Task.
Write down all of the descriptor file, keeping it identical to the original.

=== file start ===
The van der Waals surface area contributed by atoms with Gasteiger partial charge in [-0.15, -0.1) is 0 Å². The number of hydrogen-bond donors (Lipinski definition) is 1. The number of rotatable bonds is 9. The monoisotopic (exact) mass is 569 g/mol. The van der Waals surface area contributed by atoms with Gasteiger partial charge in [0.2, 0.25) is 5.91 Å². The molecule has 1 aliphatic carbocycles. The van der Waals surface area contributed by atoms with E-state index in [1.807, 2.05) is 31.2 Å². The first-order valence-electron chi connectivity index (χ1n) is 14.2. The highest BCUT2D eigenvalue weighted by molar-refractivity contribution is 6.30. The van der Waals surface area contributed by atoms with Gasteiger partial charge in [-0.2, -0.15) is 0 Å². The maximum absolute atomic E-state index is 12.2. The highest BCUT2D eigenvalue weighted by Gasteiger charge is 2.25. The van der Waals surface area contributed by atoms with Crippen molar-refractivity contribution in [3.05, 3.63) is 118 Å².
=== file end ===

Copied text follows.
The van der Waals surface area contributed by atoms with Gasteiger partial charge in [-0.15, -0.1) is 0 Å². The number of hydrogen-bond donors (Lipinski definition) is 1. The number of rotatable bonds is 9. The monoisotopic (exact) mass is 569 g/mol. The van der Waals surface area contributed by atoms with Gasteiger partial charge in [0.2, 0.25) is 5.91 Å². The molecule has 1 aliphatic carbocycles. The van der Waals surface area contributed by atoms with E-state index in [1.807, 2.05) is 31.2 Å². The first-order valence-electron chi connectivity index (χ1n) is 14.2. The highest BCUT2D eigenvalue weighted by molar-refractivity contribution is 6.30. The van der Waals surface area contributed by atoms with Gasteiger partial charge in [-0.2, -0.15) is 0 Å². The maximum absolute atomic E-state index is 12.2. The highest BCUT2D eigenvalue weighted by Gasteiger charge is 2.25. The van der Waals surface area contributed by atoms with Crippen molar-refractivity contribution in [3.05, 3.63) is 118 Å².